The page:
Study: Exercise-Related Proteins May Suppress Prostate Cancer Tumor Growth

Exercise can complement other treatments for prostate cancer, including androgen deprivation therapy, which can lead to significant reduction in lean mass and an increase in fat mass.

New research from Edith Cowan University suggests that proteins secreted after exercise could suppress tumor growth and actively fight cancerous cells.

Proteins called myokines are secreted by the muscles during exercise, according to the investigators. In a clinical trial, patients with obesity and prostate cancer underwent regular exercise training for 12 weeks and gave blood samples before and after the program. Researchers used these samples and applied them directly onto living prostate cancer cells.

“The patients’ level of anti-cancer myokines increased in the 3 months,” said study supervisor Robert Newton, PhD, a professor of exercise medicine at Edith Cowan University, in a press release. “When we took their pre-exercise blood and their post-exercise blood and placed it over living prostate cancer cells, we saw a significant suppression of the growth of those cells from the post-training blood. That’s quite substantial, indicating chronic exercise creates a cancer suppressive environment in the body.”

Although myokines could signal cancer cells to grow slower or stop growing completely, the researchers noted that they were unable to kill the cells by themselves. However, myokines can work with other cells in the blood to actively fight cancer.

“Myokines in and of themselves don’t signal the cells to die,” said research lead Jin-Soo Kim, a PhD candidate, in the press release. “But they do signal our immune cells—T cells—to attack and kill the cancer cells.”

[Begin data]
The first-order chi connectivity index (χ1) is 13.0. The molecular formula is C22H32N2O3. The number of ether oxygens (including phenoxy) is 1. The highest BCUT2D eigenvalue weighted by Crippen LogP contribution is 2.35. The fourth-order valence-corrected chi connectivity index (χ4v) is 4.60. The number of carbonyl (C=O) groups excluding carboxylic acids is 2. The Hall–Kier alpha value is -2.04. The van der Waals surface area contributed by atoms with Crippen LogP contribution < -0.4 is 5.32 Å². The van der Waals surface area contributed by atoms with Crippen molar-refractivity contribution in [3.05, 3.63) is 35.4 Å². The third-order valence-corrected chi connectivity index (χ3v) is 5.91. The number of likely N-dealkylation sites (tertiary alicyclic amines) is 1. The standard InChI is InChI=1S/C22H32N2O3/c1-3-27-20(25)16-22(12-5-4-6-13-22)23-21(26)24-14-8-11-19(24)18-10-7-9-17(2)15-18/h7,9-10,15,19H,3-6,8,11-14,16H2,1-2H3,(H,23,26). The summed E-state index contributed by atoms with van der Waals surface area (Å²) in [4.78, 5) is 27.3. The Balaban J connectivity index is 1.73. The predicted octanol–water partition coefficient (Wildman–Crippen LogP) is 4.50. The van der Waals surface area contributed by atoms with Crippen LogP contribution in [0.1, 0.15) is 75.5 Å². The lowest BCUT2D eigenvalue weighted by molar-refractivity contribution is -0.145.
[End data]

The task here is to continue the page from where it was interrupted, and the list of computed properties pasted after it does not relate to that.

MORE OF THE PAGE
Newton added that exercise can complement other treatments for prostate cancer, including androgen deprivation therapy (ADT), which can lead to significant reduction in lean mass and an increase in fat mass. This change can result in sarcopenic obesity, poorer health, and poorer cancer outcomes.

All study participants were undergoing ADT and were obese. According to the press release, the training program helped patients maintain lean mass while losing fat mass.

The study focused specifically on prostate cancer because it is the most common non-skin cancer among men and has a high number of patient fatalities, although the findings could have a wider impact. Further studies include a trial of patients with advanced-stage prostate cancer who are participating in a 6-month exercise program. Preliminary findings are encouraging, according to the study authors.

“These men have high disease burden, extensive treatment side-effects, and are very unwell, but they still can produce anti-cancer medicine from within,” Newton said in the press release. “It’s important as it may indicate why men even with advanced cancer, if they’re physically active, don’t succumb as quickly.”

REFERENCE

Cancer breakthrough: Exercise may stop disease in its tracks. News release. Edith Cowan University; October 5, 2021. Accessed October 11, 2021. https://www.ecu.edu.au/newsroom/articles/research/cancer-breakthrough-exercise-may-stop-disease-in-its-tracks